If you sell an asset, you have its value on a list of assets. You also should have a record of how much it has been depreciated. To enter the sale in your accounting records, you enter the cash from the sale in the cash account. Then, you balance that entry with a credit to the account for that particular asset, and a debit to the accumulated depreciation account. The difference is your gain, or loss, on that sale.
As an example, you sell a truck which you bought for $6,780. It has depreciated by $3,200. You managed to sell it for $5,400. The entry to record this sale would be as follows:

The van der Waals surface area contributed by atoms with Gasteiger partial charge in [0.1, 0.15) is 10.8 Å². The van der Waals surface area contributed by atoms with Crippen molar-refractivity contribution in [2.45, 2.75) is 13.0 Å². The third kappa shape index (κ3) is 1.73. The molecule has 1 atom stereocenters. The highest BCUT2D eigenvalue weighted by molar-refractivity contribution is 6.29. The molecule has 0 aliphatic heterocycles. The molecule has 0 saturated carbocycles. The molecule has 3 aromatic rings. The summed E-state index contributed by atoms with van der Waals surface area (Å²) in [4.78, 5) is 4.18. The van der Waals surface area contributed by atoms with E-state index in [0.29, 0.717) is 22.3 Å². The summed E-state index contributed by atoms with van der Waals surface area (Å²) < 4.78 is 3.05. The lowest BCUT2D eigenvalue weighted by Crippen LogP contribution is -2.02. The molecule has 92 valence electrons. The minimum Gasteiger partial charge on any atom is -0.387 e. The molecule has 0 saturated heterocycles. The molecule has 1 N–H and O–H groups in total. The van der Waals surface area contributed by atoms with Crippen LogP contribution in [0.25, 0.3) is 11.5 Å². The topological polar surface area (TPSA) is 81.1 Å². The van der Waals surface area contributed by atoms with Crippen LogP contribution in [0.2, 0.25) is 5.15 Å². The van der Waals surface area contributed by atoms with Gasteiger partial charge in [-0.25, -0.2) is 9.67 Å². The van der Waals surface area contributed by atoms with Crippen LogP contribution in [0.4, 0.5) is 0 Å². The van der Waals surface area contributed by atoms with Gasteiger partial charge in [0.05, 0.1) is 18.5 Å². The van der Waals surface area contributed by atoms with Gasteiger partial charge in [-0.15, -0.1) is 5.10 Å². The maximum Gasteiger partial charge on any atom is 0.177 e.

|1300 Fixed Assets - truck||$6,780|
|1301 Accum. Depreciation||$3,200|
|7100 Gain (or loss) on the sale||$1,820|
If your balancing entry had been a debit, it would have meant you lost money on the sale. Here's how to think about it: You paid $6,780. On your books, its value had decreased by $3,200, meaning you had expensed out that amount of money over the period of time you had the truck. So, to you it's actually worth $3,580, and you sold it for $5,400, which was a gain of $1,820.